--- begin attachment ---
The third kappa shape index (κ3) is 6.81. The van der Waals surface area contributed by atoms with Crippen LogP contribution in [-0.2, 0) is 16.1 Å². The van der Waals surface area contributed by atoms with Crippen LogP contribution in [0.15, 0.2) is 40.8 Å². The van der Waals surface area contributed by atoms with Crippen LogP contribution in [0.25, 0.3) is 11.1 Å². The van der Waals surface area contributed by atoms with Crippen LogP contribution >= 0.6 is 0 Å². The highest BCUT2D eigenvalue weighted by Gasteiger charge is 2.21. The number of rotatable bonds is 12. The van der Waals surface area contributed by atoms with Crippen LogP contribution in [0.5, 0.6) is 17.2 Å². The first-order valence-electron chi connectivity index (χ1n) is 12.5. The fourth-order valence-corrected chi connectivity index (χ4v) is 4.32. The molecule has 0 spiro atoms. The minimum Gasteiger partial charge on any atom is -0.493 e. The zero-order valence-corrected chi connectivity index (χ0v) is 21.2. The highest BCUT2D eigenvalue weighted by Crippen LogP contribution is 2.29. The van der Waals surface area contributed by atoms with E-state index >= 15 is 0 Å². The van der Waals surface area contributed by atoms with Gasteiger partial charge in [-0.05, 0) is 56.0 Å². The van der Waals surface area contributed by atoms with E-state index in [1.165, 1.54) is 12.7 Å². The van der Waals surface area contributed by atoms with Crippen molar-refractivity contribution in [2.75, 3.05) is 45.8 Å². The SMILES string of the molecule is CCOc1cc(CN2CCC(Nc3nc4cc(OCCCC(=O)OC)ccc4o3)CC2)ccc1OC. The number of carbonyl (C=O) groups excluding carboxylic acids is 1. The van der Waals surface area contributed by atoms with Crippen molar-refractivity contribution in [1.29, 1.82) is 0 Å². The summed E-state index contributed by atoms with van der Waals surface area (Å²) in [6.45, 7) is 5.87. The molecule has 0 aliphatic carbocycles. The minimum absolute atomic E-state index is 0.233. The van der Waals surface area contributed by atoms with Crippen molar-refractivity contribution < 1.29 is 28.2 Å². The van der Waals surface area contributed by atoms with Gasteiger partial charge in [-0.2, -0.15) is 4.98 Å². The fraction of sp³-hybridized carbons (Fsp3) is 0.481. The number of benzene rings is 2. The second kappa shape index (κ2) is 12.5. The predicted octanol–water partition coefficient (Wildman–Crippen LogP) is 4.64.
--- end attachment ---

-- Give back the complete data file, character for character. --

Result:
The third kappa shape index (κ3) is 6.81. The van der Waals surface area contributed by atoms with Crippen LogP contribution in [-0.2, 0) is 16.1 Å². The van der Waals surface area contributed by atoms with Crippen LogP contribution in [0.15, 0.2) is 40.8 Å². The van der Waals surface area contributed by atoms with Crippen LogP contribution in [0.25, 0.3) is 11.1 Å². The van der Waals surface area contributed by atoms with Crippen LogP contribution >= 0.6 is 0 Å². The highest BCUT2D eigenvalue weighted by Gasteiger charge is 2.21. The number of rotatable bonds is 12. The van der Waals surface area contributed by atoms with Crippen LogP contribution in [0.5, 0.6) is 17.2 Å². The first-order valence-electron chi connectivity index (χ1n) is 12.5. The fourth-order valence-corrected chi connectivity index (χ4v) is 4.32. The molecule has 0 spiro atoms. The minimum Gasteiger partial charge on any atom is -0.493 e. The zero-order valence-corrected chi connectivity index (χ0v) is 21.2. The highest BCUT2D eigenvalue weighted by Crippen LogP contribution is 2.29. The van der Waals surface area contributed by atoms with E-state index >= 15 is 0 Å². The van der Waals surface area contributed by atoms with Gasteiger partial charge in [-0.05, 0) is 56.0 Å². The van der Waals surface area contributed by atoms with E-state index in [1.165, 1.54) is 12.7 Å². The van der Waals surface area contributed by atoms with Crippen molar-refractivity contribution in [2.75, 3.05) is 45.8 Å². The SMILES string of the molecule is CCOc1cc(CN2CCC(Nc3nc4cc(OCCCC(=O)OC)ccc4o3)CC2)ccc1OC. The number of carbonyl (C=O) groups excluding carboxylic acids is 1. The van der Waals surface area contributed by atoms with Crippen molar-refractivity contribution in [1.29, 1.82) is 0 Å². The summed E-state index contributed by atoms with van der Waals surface area (Å²) in [6.45, 7) is 5.87. The molecule has 0 aliphatic carbocycles. The minimum absolute atomic E-state index is 0.233. The van der Waals surface area contributed by atoms with Crippen molar-refractivity contribution < 1.29 is 28.2 Å². The van der Waals surface area contributed by atoms with Gasteiger partial charge in [-0.2, -0.15) is 4.98 Å². The fraction of sp³-hybridized carbons (Fsp3) is 0.481. The number of benzene rings is 2. The second kappa shape index (κ2) is 12.5. The predicted octanol–water partition coefficient (Wildman–Crippen LogP) is 4.64.